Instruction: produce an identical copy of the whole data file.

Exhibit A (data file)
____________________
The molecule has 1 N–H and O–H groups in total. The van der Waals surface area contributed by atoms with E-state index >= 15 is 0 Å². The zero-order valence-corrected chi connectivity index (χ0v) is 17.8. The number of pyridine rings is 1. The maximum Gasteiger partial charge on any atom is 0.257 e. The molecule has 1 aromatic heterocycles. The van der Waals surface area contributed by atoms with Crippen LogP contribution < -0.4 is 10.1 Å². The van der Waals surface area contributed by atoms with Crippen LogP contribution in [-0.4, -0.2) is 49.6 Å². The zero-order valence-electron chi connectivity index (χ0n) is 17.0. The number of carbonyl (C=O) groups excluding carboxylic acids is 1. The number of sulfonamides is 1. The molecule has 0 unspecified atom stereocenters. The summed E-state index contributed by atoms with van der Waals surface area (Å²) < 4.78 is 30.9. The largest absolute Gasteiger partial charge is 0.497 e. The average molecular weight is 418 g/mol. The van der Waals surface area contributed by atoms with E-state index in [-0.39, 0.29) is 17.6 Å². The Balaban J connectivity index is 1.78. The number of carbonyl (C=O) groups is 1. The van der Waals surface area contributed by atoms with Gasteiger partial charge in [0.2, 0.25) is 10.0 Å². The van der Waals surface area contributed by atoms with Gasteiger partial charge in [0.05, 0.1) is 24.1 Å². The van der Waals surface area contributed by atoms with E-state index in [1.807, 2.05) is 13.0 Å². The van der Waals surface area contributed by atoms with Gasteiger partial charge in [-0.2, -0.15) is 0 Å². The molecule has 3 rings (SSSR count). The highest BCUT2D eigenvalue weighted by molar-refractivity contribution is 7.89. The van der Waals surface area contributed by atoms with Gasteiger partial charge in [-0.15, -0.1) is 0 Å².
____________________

The molecule has 1 N–H and O–H groups in total. The van der Waals surface area contributed by atoms with E-state index >= 15 is 0 Å². The zero-order valence-corrected chi connectivity index (χ0v) is 17.8. The number of pyridine rings is 1. The maximum Gasteiger partial charge on any atom is 0.257 e. The molecule has 1 aromatic heterocycles. The van der Waals surface area contributed by atoms with Crippen LogP contribution < -0.4 is 10.1 Å². The van der Waals surface area contributed by atoms with Crippen LogP contribution in [-0.4, -0.2) is 49.6 Å². The zero-order valence-electron chi connectivity index (χ0n) is 17.0. The number of carbonyl (C=O) groups excluding carboxylic acids is 1. The number of sulfonamides is 1. The molecule has 0 unspecified atom stereocenters. The summed E-state index contributed by atoms with van der Waals surface area (Å²) < 4.78 is 30.9. The largest absolute Gasteiger partial charge is 0.497 e. The average molecular weight is 418 g/mol. The van der Waals surface area contributed by atoms with E-state index in [-0.39, 0.29) is 17.6 Å². The Balaban J connectivity index is 1.78. The number of carbonyl (C=O) groups is 1. The van der Waals surface area contributed by atoms with Gasteiger partial charge in [0.2, 0.25) is 10.0 Å². The van der Waals surface area contributed by atoms with Gasteiger partial charge in [0.05, 0.1) is 24.1 Å². The van der Waals surface area contributed by atoms with E-state index in [1.807, 2.05) is 13.0 Å². The van der Waals surface area contributed by atoms with Gasteiger partial charge in [-0.2, -0.15) is 0 Å². The molecule has 3 rings (SSSR count). The highest BCUT2D eigenvalue weighted by molar-refractivity contribution is 7.89. The van der Waals surface area contributed by atoms with Gasteiger partial charge in [-0.15, -0.1) is 0 Å².